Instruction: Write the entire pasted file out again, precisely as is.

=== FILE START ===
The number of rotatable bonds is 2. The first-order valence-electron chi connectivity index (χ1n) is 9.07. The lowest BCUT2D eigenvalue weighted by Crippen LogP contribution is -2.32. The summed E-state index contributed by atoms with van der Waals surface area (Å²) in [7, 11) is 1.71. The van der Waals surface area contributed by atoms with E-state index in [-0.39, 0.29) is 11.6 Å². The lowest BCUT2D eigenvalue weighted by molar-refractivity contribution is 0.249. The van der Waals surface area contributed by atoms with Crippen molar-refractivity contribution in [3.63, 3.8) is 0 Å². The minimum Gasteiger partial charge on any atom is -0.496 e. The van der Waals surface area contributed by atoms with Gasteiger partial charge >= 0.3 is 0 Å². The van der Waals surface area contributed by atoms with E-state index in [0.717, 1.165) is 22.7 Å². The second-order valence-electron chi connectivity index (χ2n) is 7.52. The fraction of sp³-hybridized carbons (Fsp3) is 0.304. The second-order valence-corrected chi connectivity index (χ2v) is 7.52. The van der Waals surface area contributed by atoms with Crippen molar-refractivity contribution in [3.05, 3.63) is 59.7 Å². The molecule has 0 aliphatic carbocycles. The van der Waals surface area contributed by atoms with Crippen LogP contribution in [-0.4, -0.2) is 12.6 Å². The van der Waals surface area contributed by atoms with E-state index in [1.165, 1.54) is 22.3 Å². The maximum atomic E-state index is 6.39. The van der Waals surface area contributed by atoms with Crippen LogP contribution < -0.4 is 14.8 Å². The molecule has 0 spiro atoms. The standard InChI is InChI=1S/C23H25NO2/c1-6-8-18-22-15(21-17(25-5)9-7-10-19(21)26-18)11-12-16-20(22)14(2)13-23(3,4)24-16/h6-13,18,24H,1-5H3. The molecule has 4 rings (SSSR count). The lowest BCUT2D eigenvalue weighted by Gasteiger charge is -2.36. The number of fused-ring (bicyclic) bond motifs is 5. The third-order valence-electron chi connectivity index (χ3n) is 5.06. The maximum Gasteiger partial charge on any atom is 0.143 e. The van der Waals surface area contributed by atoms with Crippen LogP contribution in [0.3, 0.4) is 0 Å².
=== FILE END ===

The number of rotatable bonds is 2. The first-order valence-electron chi connectivity index (χ1n) is 9.07. The lowest BCUT2D eigenvalue weighted by Crippen LogP contribution is -2.32. The summed E-state index contributed by atoms with van der Waals surface area (Å²) in [7, 11) is 1.71. The van der Waals surface area contributed by atoms with E-state index in [-0.39, 0.29) is 11.6 Å². The lowest BCUT2D eigenvalue weighted by molar-refractivity contribution is 0.249. The van der Waals surface area contributed by atoms with Crippen molar-refractivity contribution in [3.63, 3.8) is 0 Å². The minimum Gasteiger partial charge on any atom is -0.496 e. The van der Waals surface area contributed by atoms with Gasteiger partial charge >= 0.3 is 0 Å². The van der Waals surface area contributed by atoms with E-state index in [0.717, 1.165) is 22.7 Å². The second-order valence-electron chi connectivity index (χ2n) is 7.52. The fraction of sp³-hybridized carbons (Fsp3) is 0.304. The second-order valence-corrected chi connectivity index (χ2v) is 7.52. The van der Waals surface area contributed by atoms with Crippen molar-refractivity contribution in [3.05, 3.63) is 59.7 Å². The molecule has 0 aliphatic carbocycles. The van der Waals surface area contributed by atoms with Crippen LogP contribution in [-0.4, -0.2) is 12.6 Å². The van der Waals surface area contributed by atoms with E-state index in [1.165, 1.54) is 22.3 Å². The maximum atomic E-state index is 6.39. The van der Waals surface area contributed by atoms with Crippen LogP contribution < -0.4 is 14.8 Å². The molecule has 0 spiro atoms. The standard InChI is InChI=1S/C23H25NO2/c1-6-8-18-22-15(21-17(25-5)9-7-10-19(21)26-18)11-12-16-20(22)14(2)13-23(3,4)24-16/h6-13,18,24H,1-5H3. The molecule has 4 rings (SSSR count). The lowest BCUT2D eigenvalue weighted by Gasteiger charge is -2.36. The number of fused-ring (bicyclic) bond motifs is 5. The third-order valence-electron chi connectivity index (χ3n) is 5.06. The maximum Gasteiger partial charge on any atom is 0.143 e. The van der Waals surface area contributed by atoms with Crippen LogP contribution in [0.3, 0.4) is 0 Å².